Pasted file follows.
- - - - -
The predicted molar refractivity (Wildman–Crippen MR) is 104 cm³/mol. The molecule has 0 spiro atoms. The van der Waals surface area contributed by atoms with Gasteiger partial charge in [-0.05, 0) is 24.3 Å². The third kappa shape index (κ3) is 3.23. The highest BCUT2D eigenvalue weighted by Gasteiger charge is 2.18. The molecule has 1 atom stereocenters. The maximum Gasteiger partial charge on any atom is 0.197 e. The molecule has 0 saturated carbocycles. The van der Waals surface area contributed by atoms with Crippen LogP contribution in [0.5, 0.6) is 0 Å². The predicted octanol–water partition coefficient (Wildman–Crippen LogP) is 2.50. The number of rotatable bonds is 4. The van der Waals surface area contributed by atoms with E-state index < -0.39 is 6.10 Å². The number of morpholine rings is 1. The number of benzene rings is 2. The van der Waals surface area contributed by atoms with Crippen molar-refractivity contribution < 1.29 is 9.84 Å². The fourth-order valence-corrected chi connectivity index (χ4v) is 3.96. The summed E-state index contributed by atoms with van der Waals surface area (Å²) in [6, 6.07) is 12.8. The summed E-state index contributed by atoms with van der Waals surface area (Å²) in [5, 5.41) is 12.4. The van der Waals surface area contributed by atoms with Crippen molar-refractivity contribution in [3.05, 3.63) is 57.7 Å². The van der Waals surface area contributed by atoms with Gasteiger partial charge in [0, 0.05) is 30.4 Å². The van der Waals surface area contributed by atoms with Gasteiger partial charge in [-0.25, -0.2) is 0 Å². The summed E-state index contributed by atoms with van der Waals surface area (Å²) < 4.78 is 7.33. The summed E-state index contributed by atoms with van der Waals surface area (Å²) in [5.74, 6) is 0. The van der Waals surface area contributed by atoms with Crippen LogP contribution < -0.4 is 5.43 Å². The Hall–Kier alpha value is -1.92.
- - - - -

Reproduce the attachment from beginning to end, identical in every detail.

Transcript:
The predicted molar refractivity (Wildman–Crippen MR) is 104 cm³/mol. The molecule has 0 spiro atoms. The van der Waals surface area contributed by atoms with Gasteiger partial charge in [-0.05, 0) is 24.3 Å². The third kappa shape index (κ3) is 3.23. The highest BCUT2D eigenvalue weighted by Gasteiger charge is 2.18. The molecule has 1 atom stereocenters. The maximum Gasteiger partial charge on any atom is 0.197 e. The molecule has 0 saturated carbocycles. The van der Waals surface area contributed by atoms with Crippen LogP contribution in [0.5, 0.6) is 0 Å². The predicted octanol–water partition coefficient (Wildman–Crippen LogP) is 2.50. The number of rotatable bonds is 4. The van der Waals surface area contributed by atoms with E-state index < -0.39 is 6.10 Å². The number of morpholine rings is 1. The number of benzene rings is 2. The van der Waals surface area contributed by atoms with Crippen molar-refractivity contribution < 1.29 is 9.84 Å². The fourth-order valence-corrected chi connectivity index (χ4v) is 3.96. The summed E-state index contributed by atoms with van der Waals surface area (Å²) in [6, 6.07) is 12.8. The summed E-state index contributed by atoms with van der Waals surface area (Å²) in [5, 5.41) is 12.4. The van der Waals surface area contributed by atoms with Crippen molar-refractivity contribution in [3.05, 3.63) is 57.7 Å². The van der Waals surface area contributed by atoms with Gasteiger partial charge in [0, 0.05) is 30.4 Å². The van der Waals surface area contributed by atoms with Gasteiger partial charge in [-0.25, -0.2) is 0 Å². The summed E-state index contributed by atoms with van der Waals surface area (Å²) < 4.78 is 7.33. The summed E-state index contributed by atoms with van der Waals surface area (Å²) in [5.74, 6) is 0. The van der Waals surface area contributed by atoms with Crippen LogP contribution < -0.4 is 5.43 Å². The Hall–Kier alpha value is -1.92.